Ilford Portable Enlarger

Ian-Barber

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I never used such a enlarger but what do you expect from this one?
I have borrowed one of these from a friend and I have been trying to use it to do contact prints from 4x5 paper negatives but I just seem to be struggling with exposure times and sharpness.
 

martin-f5

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Contact prints shouldn't be a problem, sharpness depends not on the enlarger or lens.
If the negativ lays direct on paper you should get a perfect result.
Make a sandwich photo paper-film-glas to be sure all is flat.
Exposuvretime will depend on lamp, distance from lens to board and f-stop and of course your paper.
Don't expect to much from a 5x4 contact print. I think it's too small for checking details.
 

Ian Grant

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I've never seen one of the Ilford MPP enlargers except in BJP Almanacs. They weren't the only 35mm enlargers to come in a box, although they have a nice functionality in the way the case opens, but limited enlargement. I have a very early Gnome enlarger from the same period in a box/case which I made 20x16" prints with many years ago.

If you go to your local glass supplier they should be able to sell you some 1/4" (approx) glass, they usually have offcuts. It's great for contact printing if you don't have a contact frame because it's heavier than the usual 2mm glass. You would need to use some wet & dry to remove sharp edges/corners.

Martin is right that you shouldn't expect much with 5x4 contact prints, have you tried Harman Direct Positive paper ?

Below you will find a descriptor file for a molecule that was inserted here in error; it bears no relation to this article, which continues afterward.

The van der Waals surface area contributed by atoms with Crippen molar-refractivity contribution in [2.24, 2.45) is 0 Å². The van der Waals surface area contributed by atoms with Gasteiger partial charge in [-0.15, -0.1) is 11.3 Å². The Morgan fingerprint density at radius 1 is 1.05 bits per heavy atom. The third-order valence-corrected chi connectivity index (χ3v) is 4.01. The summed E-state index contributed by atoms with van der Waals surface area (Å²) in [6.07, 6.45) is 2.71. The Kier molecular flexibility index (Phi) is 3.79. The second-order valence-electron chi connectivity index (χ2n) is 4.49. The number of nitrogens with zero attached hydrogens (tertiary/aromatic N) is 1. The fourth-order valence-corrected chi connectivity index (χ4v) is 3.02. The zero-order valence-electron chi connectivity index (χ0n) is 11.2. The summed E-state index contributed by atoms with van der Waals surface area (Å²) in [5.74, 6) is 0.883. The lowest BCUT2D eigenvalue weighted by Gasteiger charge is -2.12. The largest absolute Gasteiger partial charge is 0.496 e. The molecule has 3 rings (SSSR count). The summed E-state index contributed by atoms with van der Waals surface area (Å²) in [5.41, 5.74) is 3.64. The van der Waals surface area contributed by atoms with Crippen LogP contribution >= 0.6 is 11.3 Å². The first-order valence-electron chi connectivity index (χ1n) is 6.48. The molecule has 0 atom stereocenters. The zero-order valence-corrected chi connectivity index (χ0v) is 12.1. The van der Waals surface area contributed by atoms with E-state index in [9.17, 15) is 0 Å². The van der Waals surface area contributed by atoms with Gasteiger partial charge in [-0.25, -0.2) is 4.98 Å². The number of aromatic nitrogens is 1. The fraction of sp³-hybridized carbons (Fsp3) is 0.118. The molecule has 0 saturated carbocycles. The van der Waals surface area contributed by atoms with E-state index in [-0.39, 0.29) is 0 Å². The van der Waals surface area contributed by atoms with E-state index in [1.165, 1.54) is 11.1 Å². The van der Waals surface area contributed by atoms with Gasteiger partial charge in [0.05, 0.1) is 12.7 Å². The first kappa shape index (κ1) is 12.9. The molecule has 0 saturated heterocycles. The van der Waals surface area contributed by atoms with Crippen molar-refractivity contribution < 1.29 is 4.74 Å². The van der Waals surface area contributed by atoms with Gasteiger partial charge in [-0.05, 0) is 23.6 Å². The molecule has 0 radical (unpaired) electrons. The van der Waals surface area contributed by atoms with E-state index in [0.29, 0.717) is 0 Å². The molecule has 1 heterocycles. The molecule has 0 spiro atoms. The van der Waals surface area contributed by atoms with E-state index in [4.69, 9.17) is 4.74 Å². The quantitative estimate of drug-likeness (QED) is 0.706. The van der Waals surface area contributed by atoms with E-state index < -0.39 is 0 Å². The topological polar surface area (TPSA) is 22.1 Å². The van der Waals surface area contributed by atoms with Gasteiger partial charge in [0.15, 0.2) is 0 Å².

I plan to reversal process paper to shoot with my 12x10" camera this spring, Ilford don't sell Direct Positive paper in UK (or European) sizes other than 5x4 and 10x8, so know HAlf plate, whole plate, 12x10, 15x12 etc. It's an extra couple of steps for reversal processing but not difficult.

Ian
 

Ian-Barber

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Martin is right that you shouldn't expect much with 5x4 contact prints, have you tried Harman Direct Positive paper ?
I have been following Joe Van Cleave's Youtube segments on this paper which does look interesting but as far as I am aware, the paper is no longer been produced.

 

David M

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Martin is right. If the neg and the paper are held firmly emulsion-to-emulsion all over, there should be no loss of sharpness. Any controllable light-source will do the job. Establish printing times by making test strips in the usual way. Simple dodging and burning are possible, but tricky. I cannot advise on split-grade printing, but I presume it could be done.
I hesitate to suggest that the problem lies in the negative, but it's a possibility.
An interesting piece of kit. Never seen one before.
 

Ian Grant

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Harman/Ilford shipped a lot of Direct Positive paper to the US quite recently.

When Ilford Imaging in Switzerland closed there were issues they made the emulsion which was originally a component for Ilfochrome (Cibachrome) and designed for coating on the Mellinex base.

The first production runs of Harman Direct Positive paper on Fibre and RC bases using the Swiss made emulsion were OK, the second run on RC paper failed and the entire coating had to be scraped and no DP RC paper has been made since.